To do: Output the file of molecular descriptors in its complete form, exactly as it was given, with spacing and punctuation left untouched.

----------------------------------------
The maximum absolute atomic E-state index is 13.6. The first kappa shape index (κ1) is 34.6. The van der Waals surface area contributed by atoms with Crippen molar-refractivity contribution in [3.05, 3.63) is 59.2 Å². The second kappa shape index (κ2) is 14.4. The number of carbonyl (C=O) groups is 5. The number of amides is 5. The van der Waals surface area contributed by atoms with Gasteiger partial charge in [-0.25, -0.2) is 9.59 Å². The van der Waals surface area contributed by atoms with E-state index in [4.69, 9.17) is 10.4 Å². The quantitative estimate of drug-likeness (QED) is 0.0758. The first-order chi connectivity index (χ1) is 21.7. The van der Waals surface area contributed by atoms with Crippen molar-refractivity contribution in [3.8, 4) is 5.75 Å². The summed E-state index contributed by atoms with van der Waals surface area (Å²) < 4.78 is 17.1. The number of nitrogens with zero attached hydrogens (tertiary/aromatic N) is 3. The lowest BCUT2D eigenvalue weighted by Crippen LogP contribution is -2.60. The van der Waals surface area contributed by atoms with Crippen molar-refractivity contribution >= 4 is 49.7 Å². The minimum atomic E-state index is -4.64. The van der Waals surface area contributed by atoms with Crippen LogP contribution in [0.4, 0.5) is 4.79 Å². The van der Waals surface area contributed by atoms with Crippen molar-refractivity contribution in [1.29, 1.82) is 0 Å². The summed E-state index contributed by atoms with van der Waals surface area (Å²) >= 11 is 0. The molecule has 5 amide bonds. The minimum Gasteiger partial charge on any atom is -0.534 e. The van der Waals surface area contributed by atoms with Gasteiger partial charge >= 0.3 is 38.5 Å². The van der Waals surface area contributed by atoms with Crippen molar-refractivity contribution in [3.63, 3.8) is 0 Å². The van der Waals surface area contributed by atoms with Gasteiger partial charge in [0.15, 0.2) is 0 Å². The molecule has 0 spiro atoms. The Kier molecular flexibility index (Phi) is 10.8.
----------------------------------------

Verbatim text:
The maximum absolute atomic E-state index is 13.6. The first kappa shape index (κ1) is 34.6. The van der Waals surface area contributed by atoms with Crippen molar-refractivity contribution in [3.05, 3.63) is 59.2 Å². The second kappa shape index (κ2) is 14.4. The number of carbonyl (C=O) groups is 5. The number of amides is 5. The van der Waals surface area contributed by atoms with Gasteiger partial charge in [-0.25, -0.2) is 9.59 Å². The van der Waals surface area contributed by atoms with E-state index in [4.69, 9.17) is 10.4 Å². The quantitative estimate of drug-likeness (QED) is 0.0758. The first-order chi connectivity index (χ1) is 21.7. The van der Waals surface area contributed by atoms with Crippen molar-refractivity contribution in [3.8, 4) is 5.75 Å². The summed E-state index contributed by atoms with van der Waals surface area (Å²) < 4.78 is 17.1. The number of nitrogens with zero attached hydrogens (tertiary/aromatic N) is 3. The lowest BCUT2D eigenvalue weighted by Crippen LogP contribution is -2.60. The van der Waals surface area contributed by atoms with Crippen molar-refractivity contribution >= 4 is 49.7 Å². The minimum atomic E-state index is -4.64. The van der Waals surface area contributed by atoms with Crippen LogP contribution in [0.4, 0.5) is 4.79 Å². The van der Waals surface area contributed by atoms with Crippen molar-refractivity contribution in [1.29, 1.82) is 0 Å². The summed E-state index contributed by atoms with van der Waals surface area (Å²) >= 11 is 0. The molecule has 5 amide bonds. The minimum Gasteiger partial charge on any atom is -0.534 e. The van der Waals surface area contributed by atoms with Gasteiger partial charge >= 0.3 is 38.5 Å². The van der Waals surface area contributed by atoms with Crippen molar-refractivity contribution in [3.63, 3.8) is 0 Å². The van der Waals surface area contributed by atoms with Gasteiger partial charge in [0.15, 0.2) is 0 Å². The molecule has 0 spiro atoms. The Kier molecular flexibility index (Phi) is 10.8.